Bubbled paper seems to shrink back to shape was the adhesive dries, or at least some papers will do that. So, if you’re going to put something over the bubbled piece, let the bubbled part dry, first. It might flatten out on its own.
6. Keep working. Build up more layers. Tear more images as you work, if you need more images.
I usually tear out the first three or four images that I’m going to work with, and then start building the collage.
When I’m happy with them, or if I decide to add another image that I haven’t torn out yet, I pause and tear out what I’ll need next.
If I have a massive pile of torn paper — good stuff and paper that I may (or may not) use — it can become confusing.
7. Continue to build your collage.
Remember that the first layers are the background. As you add layers, they’ll be on top. (It’s amazingly easy to forget this, sometimes.)
The focal point (or points) of your collage should probably be on top. The leading areas tend to attract the attention of the viewer.
However, it’s okay to tuck little surprises in the lower layers, for the viewer to “discover” as he or she explores the collage.
Also, don’t despair if your collage looks messy. Some will be more messy than others. It’s okay.
Here’s a close-up of one area on this morning’s collage.
Here’s what you need to know if you make a “mistake.”
1. Milky areas will probably dry clear.
2. If the paper looks translucent in some areas (like right above the letter T in the photo above), they’ll probably turn opaque when the adhesive dries.
3. Anything that looks weird when the collage is nearly finished, can be covered with embellishments (glitter, gold leaf, threads, pieces of mica, paint, etc.) or you can cover it with another image or phrase.
It’s okay to change your mind.
For this collage, I’d selected a great image of a model looking in one direction. However, I discovered an even better photo on the back of it: Mulawi children in colorful, traditional clothing.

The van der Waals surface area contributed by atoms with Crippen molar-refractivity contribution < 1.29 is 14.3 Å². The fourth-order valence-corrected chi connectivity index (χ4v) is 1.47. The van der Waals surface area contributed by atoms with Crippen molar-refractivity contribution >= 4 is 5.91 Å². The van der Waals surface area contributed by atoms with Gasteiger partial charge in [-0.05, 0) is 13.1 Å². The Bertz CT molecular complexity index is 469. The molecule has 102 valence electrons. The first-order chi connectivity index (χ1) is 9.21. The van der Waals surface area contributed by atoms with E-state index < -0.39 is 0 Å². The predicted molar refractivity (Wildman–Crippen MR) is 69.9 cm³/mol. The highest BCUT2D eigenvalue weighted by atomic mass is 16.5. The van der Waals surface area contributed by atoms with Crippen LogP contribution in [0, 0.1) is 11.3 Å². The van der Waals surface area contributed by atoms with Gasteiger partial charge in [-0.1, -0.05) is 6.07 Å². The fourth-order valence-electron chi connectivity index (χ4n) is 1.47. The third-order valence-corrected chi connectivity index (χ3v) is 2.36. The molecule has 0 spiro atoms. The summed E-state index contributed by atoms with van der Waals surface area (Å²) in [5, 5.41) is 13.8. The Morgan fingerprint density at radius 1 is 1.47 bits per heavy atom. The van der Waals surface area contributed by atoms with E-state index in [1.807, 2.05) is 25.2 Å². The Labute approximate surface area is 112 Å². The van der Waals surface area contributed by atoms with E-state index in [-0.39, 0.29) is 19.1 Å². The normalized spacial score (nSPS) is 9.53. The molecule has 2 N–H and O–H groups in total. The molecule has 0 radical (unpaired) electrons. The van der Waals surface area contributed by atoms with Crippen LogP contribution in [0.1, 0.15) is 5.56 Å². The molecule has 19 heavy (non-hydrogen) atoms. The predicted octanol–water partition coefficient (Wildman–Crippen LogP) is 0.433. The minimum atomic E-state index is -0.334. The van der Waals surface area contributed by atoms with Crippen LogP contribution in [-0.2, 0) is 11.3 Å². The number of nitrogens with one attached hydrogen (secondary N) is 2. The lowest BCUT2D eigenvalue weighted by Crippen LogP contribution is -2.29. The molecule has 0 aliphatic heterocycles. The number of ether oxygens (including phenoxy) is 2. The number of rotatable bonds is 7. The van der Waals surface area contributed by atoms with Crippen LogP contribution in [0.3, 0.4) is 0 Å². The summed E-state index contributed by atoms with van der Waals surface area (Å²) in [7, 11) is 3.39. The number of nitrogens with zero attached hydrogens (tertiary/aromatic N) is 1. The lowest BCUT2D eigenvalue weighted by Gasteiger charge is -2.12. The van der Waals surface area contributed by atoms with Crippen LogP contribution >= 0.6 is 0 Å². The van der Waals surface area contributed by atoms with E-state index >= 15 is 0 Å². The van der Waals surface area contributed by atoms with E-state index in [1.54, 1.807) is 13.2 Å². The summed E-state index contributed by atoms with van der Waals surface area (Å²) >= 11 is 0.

So, allow for serendipity as you work.
8. Keep building your collage until you’re happy with it.
It’s okay to take your time. It’s also okay to rush through this in a flurry of creativity.
You can start the collage, walk away from it, and finish it later in the day, or the next day, or the next week!
Tip: When you think to yourself, “I think this is nearly finished,” it’s probably finished. Stop! Take a break, and then take a fresh look at it.
It’s better to stop too early than take the work too far.
9. Consider adding embellishments.
I love embellishments, but you don’t have to add any at all. Every artist has his or her own style.
Tissue paper (it may remain translucent if you use gel medium over and underneath that layer).
Thread, glued on or stitched on.
Beads, mica, sand, pieces of glass.
Paint, oil pastels, stencils, rubber stamp art.
You can even embed something that plays a tune or says something (like in greeting cards) in your collage, for people to press.
The possibilities are unlimited.
10. (Optional) Finish with a coat of gel medium.
After the collage is fully dry, you can seal it with a thin coat of gel medium. It’s not necessary, but it will give the collage a uniform level of gloss (or a uniformly matte finish, if you used a matte gel medium).
This will also protect the collage from dust and damage, if you want to leave it “as is” instead of displaying it under glass.
Tip: If you’re using this in an artist’s journal — such as a spiral-bound sketchpad — place a piece of wax paper between the collage and the facing page. That will prevent the pages from sticking together if the journal is stored where the heat might soften the gel medium.
My finished collage
Though I could probably explain all of the elements, it’s true that “a picture is worth a thousand words.”
Basically, this is about re-evaluating compromises… things that I decided were okay, short-term, as a step to a more important goal. for me, it’s easy for those to become long-term issues.
For me, the image of the happy children in colorful clothing is important. It’s how joyous and self-expressive we all can be.
And yes, we all deserve to live deliciously, savoring every moment!
Here’s the YouTube video. It’s only four minutes, so it’s a bit of a whirlwind.
This is a collage to honor the music of Dr. John (aka Mac Rebbenack). It is the art for the Homage to Music card deck exchange hosted by Red Dog Scott.
(Click on the Homage to Dr. John image — at right — to see the 767 x 1006 pixel version. It opens in a new window.)
Dr. John is probably my favorite musician, since I first heard his music around 1970. On an early album, Gumbo, he described his sound as “a combination of Dixieland, Rock & Roll, and Funk.” Add a little Mardi Gras and gris-gris, and you’ll get the idea.
Not everyone understands his music; I do, and it inspires much of my art.
This collage was over a month in preparation.
I started with a stretched canvas that I’d painted metallic gold (spray paint).
Then, I began layering Burnt Sienna, Cobalt Blue, French Ultramarine Blue, and finally a black that I mixed using French Ultramarine and Burnt Umber.